Royal consecration remembered

Thirty years since king and queen consecrated in Nidaros Cathedral

King Harald's consecration at Nidaros Cathedral. King Harald kneels with a bishop placing a hand on his had. Queen Sonja stands in the background.

Photo: Bjørn Sigurdsøn/NTB
King Harald and Queen Sonja were consecrated in Nidaros Cathedral, June 23, 1991, by Bishop Finn Wagle.


It was both a celebration and a folk festival in Trondheim when the royal couple was consecrated in Nidaros Cathedral in June 1991. June 23, 2021, marked 30 years since the ceremony.

With the consecration in the cathedral, the royal couple continued a tradition introduced by King Olav in 1958.

During the ceremony, King Harald was consecrated as a “king of the will of the people,” which differs from the custom of crowning the king, a tradition that was removed from the Norwegian Constitution in 1908.

Folk festival

The consecration ceremony was described as a great folk festival. Thousands of people showed up in the center of Trondheim when the royal couple drove through the streets in an open car. Nearly 2,000 people had been present inside Nidaros Cathedral.

“Strengthen and lead him”

With his right hand on the kneeling King Harald’s head, Bishop of Nidaros Finn Wagle read the consecration prayer:

“Bless King Harald V, strengthen and guide him in his work as King of Norway. Let his service to the people and the church be a blessing,” he said.

Then the bishop turned to the queen:

“Let her work be in support of the king’s deed. Help her to use her abilities and power for the joy and benefit of Norway’s country and people,” he said.

In attendance were the entire government and all the country’s bishops, who were dressed in stately robes for the occasion.

The Norwegian Armed Forces also left their mark on Trondheim during the ceremony, with 700 – 800 soldiers lining the streets, royal salutes from the cannons at Kristiansten Fortress, 19 naval vessels on the Trondheim Fjord, and 20 fighter jets in formation over the city.

Coronation abolished

The consecration of King Harald and Queen Sonja had many similarities with the coronation of kings and queens in earlier times.

An important difference was that the wording of the prayer was changed. At the coronation in 1906, the king’s grandfather, King Haakon, became a “king by the grace of God,” and thus not a “king by the will of the people,” a new tradition, which abolished much of the impact of the constitutional amendment. King Olav was consecrated in 1958 at his own request, and without any special legal basis in Norwegian law. The close connection between the church and the royal house was restored.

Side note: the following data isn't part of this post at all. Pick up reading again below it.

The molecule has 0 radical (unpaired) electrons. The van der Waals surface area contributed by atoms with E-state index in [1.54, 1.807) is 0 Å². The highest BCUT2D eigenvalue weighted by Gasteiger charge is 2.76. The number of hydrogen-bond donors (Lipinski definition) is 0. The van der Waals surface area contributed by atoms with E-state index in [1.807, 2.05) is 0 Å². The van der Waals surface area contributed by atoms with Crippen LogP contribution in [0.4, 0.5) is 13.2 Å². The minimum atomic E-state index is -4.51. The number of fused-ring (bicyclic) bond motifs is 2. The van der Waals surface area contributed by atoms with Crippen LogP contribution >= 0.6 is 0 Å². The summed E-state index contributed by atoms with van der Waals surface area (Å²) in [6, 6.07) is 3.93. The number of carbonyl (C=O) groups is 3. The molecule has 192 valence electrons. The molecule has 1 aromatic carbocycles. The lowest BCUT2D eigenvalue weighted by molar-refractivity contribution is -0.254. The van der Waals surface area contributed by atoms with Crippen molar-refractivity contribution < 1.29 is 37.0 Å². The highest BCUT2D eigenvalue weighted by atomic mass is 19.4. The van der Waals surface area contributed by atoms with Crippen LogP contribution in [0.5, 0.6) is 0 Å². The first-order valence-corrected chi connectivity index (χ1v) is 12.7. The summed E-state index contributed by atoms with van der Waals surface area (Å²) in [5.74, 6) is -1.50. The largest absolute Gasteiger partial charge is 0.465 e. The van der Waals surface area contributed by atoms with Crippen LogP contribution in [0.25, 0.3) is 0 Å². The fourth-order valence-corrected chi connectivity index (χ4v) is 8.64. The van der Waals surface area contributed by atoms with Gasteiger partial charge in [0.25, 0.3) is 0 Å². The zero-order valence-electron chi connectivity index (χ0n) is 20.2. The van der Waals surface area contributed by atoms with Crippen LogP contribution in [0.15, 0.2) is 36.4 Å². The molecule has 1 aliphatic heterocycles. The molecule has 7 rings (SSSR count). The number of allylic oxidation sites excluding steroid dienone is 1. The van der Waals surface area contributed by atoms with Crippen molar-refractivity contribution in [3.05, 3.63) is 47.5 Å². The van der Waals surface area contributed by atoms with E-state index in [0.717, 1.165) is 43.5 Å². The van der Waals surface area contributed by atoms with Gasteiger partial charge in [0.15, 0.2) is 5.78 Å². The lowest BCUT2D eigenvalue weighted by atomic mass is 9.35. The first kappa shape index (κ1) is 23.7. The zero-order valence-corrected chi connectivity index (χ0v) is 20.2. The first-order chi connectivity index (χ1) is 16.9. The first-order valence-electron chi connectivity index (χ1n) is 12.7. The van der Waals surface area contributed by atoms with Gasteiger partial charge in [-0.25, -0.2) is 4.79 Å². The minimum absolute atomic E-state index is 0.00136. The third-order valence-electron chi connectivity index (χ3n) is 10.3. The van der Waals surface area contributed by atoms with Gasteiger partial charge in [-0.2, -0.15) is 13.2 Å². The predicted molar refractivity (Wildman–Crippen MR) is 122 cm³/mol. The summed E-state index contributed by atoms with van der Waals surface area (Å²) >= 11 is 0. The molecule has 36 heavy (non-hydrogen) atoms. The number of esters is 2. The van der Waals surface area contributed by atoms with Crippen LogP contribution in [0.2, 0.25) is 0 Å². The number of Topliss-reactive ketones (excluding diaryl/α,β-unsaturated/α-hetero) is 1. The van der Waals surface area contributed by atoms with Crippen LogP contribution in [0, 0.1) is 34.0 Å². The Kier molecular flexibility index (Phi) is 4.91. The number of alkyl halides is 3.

Official reception

Prime Minister Christian Michelsen played an important role at the coronation in Nidaros Cathedral in 1906. Together with Bishop Vilhelm Wexelsen, he put the royal crown on King Haakon’s head and the queen’s crown on Queen Maud’s head.

Prime Minister Gro Harlem Brundtland had no such duties during the coronation of King Harald and Queen Sonja in 1991. In Nidaros Cathedral, she was a spectator, in the same way as Prime Minister Einar Gerhardsen was in 1958.

But Brundtland’s government hosted a reception for the royal couple with over 700 guests. Einar Gerhardsen had seen the blessing as a purely ecclesiastical event, so his government held no reception for the king.

During the  consecration of King Harald and Queen Sonja in 1991, the royal and queen’s crowns were in place in the church, but they each stood on their own pillar by the high altar and were thus not put on their heads.

Consecration tour

After the blessing ceremony, the royal couple went on a 10-day tour of southern Norway to greet the Norwegian people. A journey back to Oslo along the coast with the royal ship Norway followed.

The following year, the royal couple also went on a 22-day journey in Norway’s northernmost counties.

The custom of going on a tour of the country in connection with a royal consecration goes back to the kings of the Middle Ages, who allowed themselves to be praised for the various duties and accomplishments around the country.

This article originally appeared in the July 9, 2021, issue of The Norwegian American.

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NTB (Norsk Telegrambyrå), the Norwegian News Agency, is a press agency and wire service that serves most of the largest Norwegian media outlets. The agency is located in Oslo and has bureaus in Brussels, Belgium, and Tromsø in northern Norway